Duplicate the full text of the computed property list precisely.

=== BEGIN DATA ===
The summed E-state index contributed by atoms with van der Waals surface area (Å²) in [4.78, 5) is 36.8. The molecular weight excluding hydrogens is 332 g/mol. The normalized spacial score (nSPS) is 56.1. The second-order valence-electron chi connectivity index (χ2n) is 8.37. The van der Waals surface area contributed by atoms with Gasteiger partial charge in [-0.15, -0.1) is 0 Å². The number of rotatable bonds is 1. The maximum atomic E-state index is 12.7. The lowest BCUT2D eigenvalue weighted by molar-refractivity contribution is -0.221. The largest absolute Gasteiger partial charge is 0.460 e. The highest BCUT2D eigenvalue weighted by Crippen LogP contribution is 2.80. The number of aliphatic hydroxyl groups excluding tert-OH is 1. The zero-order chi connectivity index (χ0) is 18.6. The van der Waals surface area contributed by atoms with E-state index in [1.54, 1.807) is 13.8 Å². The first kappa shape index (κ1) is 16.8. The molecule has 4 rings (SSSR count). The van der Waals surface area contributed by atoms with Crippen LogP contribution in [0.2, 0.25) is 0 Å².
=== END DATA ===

The summed E-state index contributed by atoms with van der Waals surface area (Å²) in [4.78, 5) is 36.8. The molecular weight excluding hydrogens is 332 g/mol. The normalized spacial score (nSPS) is 56.1. The second-order valence-electron chi connectivity index (χ2n) is 8.37. The van der Waals surface area contributed by atoms with Gasteiger partial charge in [-0.15, -0.1) is 0 Å². The number of rotatable bonds is 1. The maximum atomic E-state index is 12.7. The lowest BCUT2D eigenvalue weighted by molar-refractivity contribution is -0.221. The largest absolute Gasteiger partial charge is 0.460 e. The highest BCUT2D eigenvalue weighted by Crippen LogP contribution is 2.80. The number of aliphatic hydroxyl groups excluding tert-OH is 1. The zero-order chi connectivity index (χ0) is 18.6. The van der Waals surface area contributed by atoms with E-state index in [1.54, 1.807) is 13.8 Å². The first kappa shape index (κ1) is 16.8. The molecule has 4 rings (SSSR count). The van der Waals surface area contributed by atoms with Crippen LogP contribution in [0.2, 0.25) is 0 Å².